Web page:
Everything you need to know about waterproof watches

Waterproof watches: everything you need to know about waterproof watches

Technical guide

Have you often wondered about the terms watertight, waterproof or water-resistant on the back of watches? Do you own a watch marked "water-resistant 30 m" and wonder if you can really dive to a depth of 30 metres? Would you like to know how to protect and maintain your water-resistant watch?


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Bars, atmospheres, metres... How is the water-resistance of a watch measured? What makes a watch water-resistant more or less? How can manufacturers of water-resistant watches like Pierre Lannier test and guarantee the water-resistance of their watches?


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"Watertight" in its general sense refers to the characteristic that does not allow liquids or gases to pass through. In watchmaking in particular, the water-resistance of a watch refers to its resistance to pressure: that of water, and therefore its resistance to water penetration. The French term "étanche" and the English term "water-resistant" are both used interchangeably and correspond to criteria defined by international standards: the ISO-2281 standard for so-called "water-resistant" watches and the ISO-6425 standard for so-called "diving" watches.

These terms are always accompanied by a measurement indicated in bars, metres or atmospheres (atm), for example water-resistant 50 metres, water-resistant 5 ATM, water-resistance 5 bar, etc. Other terms that appear on the cases of certain brands, such as "waterproof" or "water-resist", are not covered by any standard and are therefore unreliable. A diver's watch must be water-resistant to 100 metres or more and is subject to a different standard with more stringent criteria than a water-resistant watch intended for everyday use. The water-resistance of a Pierre Lannier watch is measured in metres; you can thus read on the back of your Pierre Lannier watch: 30m water-resistant, 50m water-resistant or 100m water-resistant.

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Ensuring the water-resistance of a watch is a delicate task! Indeed, it is inevitable that the case has openings to allow the passage of the winder and pushers if necessary. Water-resistance is ensured by suitable seals which ensure the solidarity of the different parts of your water-resistant watch.

However, all the elements that make it up guarantee the water-resistance of a watch. A stainless steel case is essential, ideally with a screwed back, as well as a resistant glass, sufficiently thick and fixed to the case by a water-resistant material.

In addition, some models of water-resistant watches, especially diving watches, have a screw-down crown that ensures greater resistance to water pressure. Obviously, all these components must be in perfect condition to offer the greatest water-resistance.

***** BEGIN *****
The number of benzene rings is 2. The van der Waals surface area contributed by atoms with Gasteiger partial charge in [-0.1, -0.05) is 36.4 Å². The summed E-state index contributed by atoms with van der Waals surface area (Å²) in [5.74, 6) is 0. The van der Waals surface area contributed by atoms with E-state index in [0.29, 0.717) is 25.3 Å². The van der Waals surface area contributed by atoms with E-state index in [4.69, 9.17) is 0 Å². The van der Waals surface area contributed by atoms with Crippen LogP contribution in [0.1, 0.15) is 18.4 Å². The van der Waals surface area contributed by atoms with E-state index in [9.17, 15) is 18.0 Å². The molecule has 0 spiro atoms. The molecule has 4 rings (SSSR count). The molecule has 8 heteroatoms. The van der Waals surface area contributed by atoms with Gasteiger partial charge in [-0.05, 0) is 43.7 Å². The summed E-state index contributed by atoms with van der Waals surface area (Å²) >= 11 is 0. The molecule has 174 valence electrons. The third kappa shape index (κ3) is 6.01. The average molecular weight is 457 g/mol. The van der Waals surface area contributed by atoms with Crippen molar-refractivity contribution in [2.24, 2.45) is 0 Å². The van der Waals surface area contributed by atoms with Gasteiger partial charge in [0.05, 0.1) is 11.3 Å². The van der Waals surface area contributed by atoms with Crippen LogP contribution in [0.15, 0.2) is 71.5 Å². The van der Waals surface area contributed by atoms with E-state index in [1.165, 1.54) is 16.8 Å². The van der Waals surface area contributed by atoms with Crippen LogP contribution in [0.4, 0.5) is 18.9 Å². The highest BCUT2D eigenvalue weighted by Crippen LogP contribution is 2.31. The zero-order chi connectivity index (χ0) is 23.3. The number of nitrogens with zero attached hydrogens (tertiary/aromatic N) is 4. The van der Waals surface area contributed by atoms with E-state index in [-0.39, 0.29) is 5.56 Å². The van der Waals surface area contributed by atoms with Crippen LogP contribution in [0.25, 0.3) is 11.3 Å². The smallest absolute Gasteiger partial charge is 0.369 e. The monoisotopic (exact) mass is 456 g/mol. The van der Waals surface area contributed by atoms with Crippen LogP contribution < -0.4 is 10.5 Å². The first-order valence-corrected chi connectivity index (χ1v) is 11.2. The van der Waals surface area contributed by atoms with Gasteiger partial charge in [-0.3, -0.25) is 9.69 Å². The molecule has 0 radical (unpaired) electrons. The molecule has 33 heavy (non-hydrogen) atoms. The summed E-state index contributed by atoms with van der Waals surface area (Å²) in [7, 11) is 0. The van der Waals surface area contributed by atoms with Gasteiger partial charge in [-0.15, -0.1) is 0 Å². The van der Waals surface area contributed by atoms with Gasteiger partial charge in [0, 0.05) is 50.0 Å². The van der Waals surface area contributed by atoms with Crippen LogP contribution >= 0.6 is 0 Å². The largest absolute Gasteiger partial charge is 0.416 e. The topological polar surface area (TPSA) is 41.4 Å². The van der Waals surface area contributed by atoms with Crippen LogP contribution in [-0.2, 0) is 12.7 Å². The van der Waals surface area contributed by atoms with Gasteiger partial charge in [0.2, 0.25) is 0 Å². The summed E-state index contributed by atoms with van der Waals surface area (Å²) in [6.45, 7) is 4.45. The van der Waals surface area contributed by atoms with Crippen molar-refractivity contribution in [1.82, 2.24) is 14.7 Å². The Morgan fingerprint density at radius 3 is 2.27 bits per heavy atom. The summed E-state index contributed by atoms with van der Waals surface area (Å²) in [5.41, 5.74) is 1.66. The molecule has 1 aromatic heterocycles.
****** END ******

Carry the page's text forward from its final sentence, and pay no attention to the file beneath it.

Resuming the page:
This is why your Pierre Lannier watchmaker pays particular attention to his water-resistant watch models. Individually tested, they are all checked in order to offer you the greatest satisfaction. Pierre Lannier guarantees a water-resistance of at least 3 ATM on each of its watches, which will allow you to use your watch without fear of damaging it while washing the dishes or taking a shower, for example.

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The ISO-2281 standard, introduced in 1990, specifies the criteria for determining water-resistance and the tests to which a watch is subjected in order to be able to display the words "water-resistant watch" or "waterproof watch". These tests verify the resistance of the watch after assembly based on pressure, immersion time and temperature criteria. They consist, for example, of one hour's immersion in 10 cm of water at a temperature of 18°C to 25°C, short immersions in water at different temperatures, exposure to overpressure of water and then air, etc. To be able to display the indication "water-resistant watch" or "water-resistant watch", the watch must show no sign of water penetration or condensation inside the glass after each of these tests.

As mentioned above, water-resistance can be expressed in different ways: atm, bar or meters. When the water-resistance of a watch is specified in the form of a depth: "water-resistant 30m", "water-resistant 50m", "water-resistant 100m", this does not correspond to a depth at which you can take it underwater!

Indeed, to the static pressure exerted by the water at a certain depth is added the dynamic pressure created by your movement and that of your wrist under water. To sum up, a watch marked "water-resistant 30m" means that your watch can withstand the pressure exerted by water at a depth of 30 metres.

As you have understood, the water-resistance of a watch depends on many criteria that watch brands must apply to certify that it is "water-resistant". Pierre Lannier, which has always been committed to making quality watches and satisfying the greatest number of people, offers watches whose water-resistance allows you to swim and bathe with your watch, always at affordable prices.